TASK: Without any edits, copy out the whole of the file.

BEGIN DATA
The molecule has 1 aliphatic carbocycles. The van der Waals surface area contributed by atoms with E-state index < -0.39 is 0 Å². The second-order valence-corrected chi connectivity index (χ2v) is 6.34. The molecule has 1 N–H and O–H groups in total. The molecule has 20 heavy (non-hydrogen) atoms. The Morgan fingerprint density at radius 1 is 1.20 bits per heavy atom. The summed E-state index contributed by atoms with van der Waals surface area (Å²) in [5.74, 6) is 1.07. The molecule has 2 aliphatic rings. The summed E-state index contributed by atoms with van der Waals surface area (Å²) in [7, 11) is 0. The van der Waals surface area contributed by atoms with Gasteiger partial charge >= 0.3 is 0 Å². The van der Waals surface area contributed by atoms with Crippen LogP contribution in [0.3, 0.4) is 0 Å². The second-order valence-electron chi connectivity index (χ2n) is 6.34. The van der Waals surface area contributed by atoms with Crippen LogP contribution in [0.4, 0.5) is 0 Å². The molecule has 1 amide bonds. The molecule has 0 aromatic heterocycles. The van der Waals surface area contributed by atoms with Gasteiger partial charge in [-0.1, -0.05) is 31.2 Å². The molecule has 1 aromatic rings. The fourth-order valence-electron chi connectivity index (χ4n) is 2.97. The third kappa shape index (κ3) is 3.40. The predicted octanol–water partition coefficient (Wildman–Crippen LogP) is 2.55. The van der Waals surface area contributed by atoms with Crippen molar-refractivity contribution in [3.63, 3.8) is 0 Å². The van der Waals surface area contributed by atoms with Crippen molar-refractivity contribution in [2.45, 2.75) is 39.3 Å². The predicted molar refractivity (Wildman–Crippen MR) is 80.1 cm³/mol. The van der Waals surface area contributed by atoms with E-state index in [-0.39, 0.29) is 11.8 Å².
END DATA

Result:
The molecule has 1 aliphatic carbocycles. The van der Waals surface area contributed by atoms with E-state index < -0.39 is 0 Å². The second-order valence-corrected chi connectivity index (χ2v) is 6.34. The molecule has 1 N–H and O–H groups in total. The molecule has 20 heavy (non-hydrogen) atoms. The Morgan fingerprint density at radius 1 is 1.20 bits per heavy atom. The summed E-state index contributed by atoms with van der Waals surface area (Å²) in [5.74, 6) is 1.07. The molecule has 2 aliphatic rings. The summed E-state index contributed by atoms with van der Waals surface area (Å²) in [7, 11) is 0. The van der Waals surface area contributed by atoms with Gasteiger partial charge >= 0.3 is 0 Å². The van der Waals surface area contributed by atoms with Crippen LogP contribution in [0.3, 0.4) is 0 Å². The second-order valence-electron chi connectivity index (χ2n) is 6.34. The van der Waals surface area contributed by atoms with Crippen LogP contribution in [0.4, 0.5) is 0 Å². The molecule has 1 amide bonds. The molecule has 0 aromatic heterocycles. The van der Waals surface area contributed by atoms with Gasteiger partial charge in [-0.1, -0.05) is 31.2 Å². The molecule has 1 aromatic rings. The fourth-order valence-electron chi connectivity index (χ4n) is 2.97. The third kappa shape index (κ3) is 3.40. The predicted octanol–water partition coefficient (Wildman–Crippen LogP) is 2.55. The van der Waals surface area contributed by atoms with Crippen molar-refractivity contribution in [3.63, 3.8) is 0 Å². The van der Waals surface area contributed by atoms with Crippen molar-refractivity contribution in [2.45, 2.75) is 39.3 Å². The predicted molar refractivity (Wildman–Crippen MR) is 80.1 cm³/mol. The van der Waals surface area contributed by atoms with E-state index in [-0.39, 0.29) is 11.8 Å².